The velocity plots, in Figure 4.15, show that velocity of joints peaks at the centre of each one-second segment. In other words, for the majority of the time, the velocity is below its maximum value which is inefficient and hence undesirable. In order to solve this problem, linear segment with parabolic blend (LSPB) method was implemented which has increased the duration for which the joint operates at its maximum velocity [14]. Figure 4.16 shows the position, velocity and acceleration profiles calculated by LSPB method and the code is given in MATLAB Script 8-6 (in Appendix).

Figure 4.15 Position, Velocity, and Acceleration profiles for Quintic Polynomial

Figure 4.16 Position, Velocity, and Acceleration calculated by the LSPB Planner

It can be seen in Figure 4.17 that the trajectory of the complete leg cycle is linear since all the intermediate velocities between consecutive segments were set to 0ms-1. Using heuristics, the optimum intermediate velocities may be calculated given that only initial and final velocities are 0ms-1. Figure 4.18 shows the position, velocity, and acceleration calculated using heuristics, notice that the intermediate velocities are no longer equal to 0ms-1. Consequently, the generated foot trajectory, shown by Figure 4.19, is an arc instead of a straight line as it was shown in Figure 4.17. MATLAB Script 8-7 (in Appendix) was used to generate Figures 4.17 and 4.19.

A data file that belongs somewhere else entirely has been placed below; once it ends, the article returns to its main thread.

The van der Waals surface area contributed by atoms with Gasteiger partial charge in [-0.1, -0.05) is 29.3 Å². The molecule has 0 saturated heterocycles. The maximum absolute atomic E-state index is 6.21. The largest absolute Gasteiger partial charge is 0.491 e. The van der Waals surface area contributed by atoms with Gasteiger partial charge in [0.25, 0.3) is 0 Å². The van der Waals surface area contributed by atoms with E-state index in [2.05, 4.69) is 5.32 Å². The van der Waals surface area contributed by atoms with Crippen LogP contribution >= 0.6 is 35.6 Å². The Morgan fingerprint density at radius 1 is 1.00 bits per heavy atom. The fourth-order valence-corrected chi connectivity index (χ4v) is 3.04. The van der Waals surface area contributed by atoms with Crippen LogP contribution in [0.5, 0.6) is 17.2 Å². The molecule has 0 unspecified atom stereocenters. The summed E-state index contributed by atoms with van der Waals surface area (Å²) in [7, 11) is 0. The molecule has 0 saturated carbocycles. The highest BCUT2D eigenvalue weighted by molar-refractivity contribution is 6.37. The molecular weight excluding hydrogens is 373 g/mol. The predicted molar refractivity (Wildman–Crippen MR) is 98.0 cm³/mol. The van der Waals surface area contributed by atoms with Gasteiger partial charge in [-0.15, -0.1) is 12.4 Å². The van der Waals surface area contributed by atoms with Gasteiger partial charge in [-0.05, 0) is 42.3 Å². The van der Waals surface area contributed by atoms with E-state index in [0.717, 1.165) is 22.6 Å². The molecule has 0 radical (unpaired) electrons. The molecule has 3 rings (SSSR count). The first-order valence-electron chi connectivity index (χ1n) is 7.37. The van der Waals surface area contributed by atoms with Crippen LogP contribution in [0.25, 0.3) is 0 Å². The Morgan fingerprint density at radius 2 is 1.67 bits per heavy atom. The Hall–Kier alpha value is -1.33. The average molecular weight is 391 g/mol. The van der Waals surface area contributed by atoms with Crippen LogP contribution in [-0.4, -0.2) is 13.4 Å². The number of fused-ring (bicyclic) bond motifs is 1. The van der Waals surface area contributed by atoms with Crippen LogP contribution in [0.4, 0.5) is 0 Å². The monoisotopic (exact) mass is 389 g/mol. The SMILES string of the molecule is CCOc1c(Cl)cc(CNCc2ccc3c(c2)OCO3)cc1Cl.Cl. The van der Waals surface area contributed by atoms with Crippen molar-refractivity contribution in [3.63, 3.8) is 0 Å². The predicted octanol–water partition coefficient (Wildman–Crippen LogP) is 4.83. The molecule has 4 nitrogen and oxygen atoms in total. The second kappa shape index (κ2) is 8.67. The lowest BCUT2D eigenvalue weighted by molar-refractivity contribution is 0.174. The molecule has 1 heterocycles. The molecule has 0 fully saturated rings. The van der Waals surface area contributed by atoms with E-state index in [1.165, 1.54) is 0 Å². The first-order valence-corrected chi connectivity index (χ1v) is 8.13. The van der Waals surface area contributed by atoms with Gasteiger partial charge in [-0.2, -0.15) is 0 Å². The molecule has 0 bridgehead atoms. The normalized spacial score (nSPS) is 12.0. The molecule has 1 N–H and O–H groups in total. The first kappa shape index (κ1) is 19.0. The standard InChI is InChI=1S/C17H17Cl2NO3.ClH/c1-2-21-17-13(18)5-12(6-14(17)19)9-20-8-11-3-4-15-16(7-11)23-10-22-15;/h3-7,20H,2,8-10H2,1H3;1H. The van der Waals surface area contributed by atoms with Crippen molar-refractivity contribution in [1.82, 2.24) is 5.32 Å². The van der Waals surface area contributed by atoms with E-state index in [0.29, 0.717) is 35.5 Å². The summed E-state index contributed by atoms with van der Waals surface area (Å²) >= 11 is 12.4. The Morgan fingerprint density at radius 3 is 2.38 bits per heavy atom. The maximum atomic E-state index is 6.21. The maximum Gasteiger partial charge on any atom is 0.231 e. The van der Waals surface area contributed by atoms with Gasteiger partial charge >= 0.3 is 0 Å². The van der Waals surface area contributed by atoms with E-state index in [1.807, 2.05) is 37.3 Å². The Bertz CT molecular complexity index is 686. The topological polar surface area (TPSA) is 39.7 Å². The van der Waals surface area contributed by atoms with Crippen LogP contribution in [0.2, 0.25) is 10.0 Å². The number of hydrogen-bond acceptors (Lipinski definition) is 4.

Figure 4.17 The Foot Trajectory generated using the LSPB Planner

Figure 4.18 Position, velocity, and acceleration calculated using heuristics

Figure 4.19 The Foot Trajectory generated using heuristics

Figure 4.20 MapleSim implementation of the generated trajectory